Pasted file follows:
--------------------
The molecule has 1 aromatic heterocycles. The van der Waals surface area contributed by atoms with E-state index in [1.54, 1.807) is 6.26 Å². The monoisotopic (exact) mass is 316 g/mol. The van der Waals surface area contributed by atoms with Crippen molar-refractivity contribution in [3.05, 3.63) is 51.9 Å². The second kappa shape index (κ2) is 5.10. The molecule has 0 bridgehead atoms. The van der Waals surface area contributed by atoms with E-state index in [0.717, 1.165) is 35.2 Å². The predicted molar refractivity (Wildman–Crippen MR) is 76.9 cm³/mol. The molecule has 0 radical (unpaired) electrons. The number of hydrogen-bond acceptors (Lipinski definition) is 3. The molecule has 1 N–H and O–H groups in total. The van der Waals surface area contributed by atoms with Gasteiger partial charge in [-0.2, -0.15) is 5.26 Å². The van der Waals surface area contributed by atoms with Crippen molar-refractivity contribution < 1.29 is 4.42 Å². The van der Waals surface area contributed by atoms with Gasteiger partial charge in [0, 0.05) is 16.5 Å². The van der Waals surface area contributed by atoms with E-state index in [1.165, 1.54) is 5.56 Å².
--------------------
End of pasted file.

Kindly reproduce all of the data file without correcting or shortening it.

The molecule has 1 aromatic heterocycles. The van der Waals surface area contributed by atoms with E-state index in [1.54, 1.807) is 6.26 Å². The monoisotopic (exact) mass is 316 g/mol. The van der Waals surface area contributed by atoms with Crippen molar-refractivity contribution in [3.05, 3.63) is 51.9 Å². The second kappa shape index (κ2) is 5.10. The molecule has 0 bridgehead atoms. The van der Waals surface area contributed by atoms with E-state index in [0.717, 1.165) is 35.2 Å². The predicted molar refractivity (Wildman–Crippen MR) is 76.9 cm³/mol. The molecule has 0 radical (unpaired) electrons. The number of hydrogen-bond acceptors (Lipinski definition) is 3. The molecule has 1 N–H and O–H groups in total. The van der Waals surface area contributed by atoms with Gasteiger partial charge in [-0.2, -0.15) is 5.26 Å². The van der Waals surface area contributed by atoms with Crippen molar-refractivity contribution < 1.29 is 4.42 Å². The van der Waals surface area contributed by atoms with Gasteiger partial charge in [0, 0.05) is 16.5 Å². The van der Waals surface area contributed by atoms with E-state index in [1.165, 1.54) is 5.56 Å².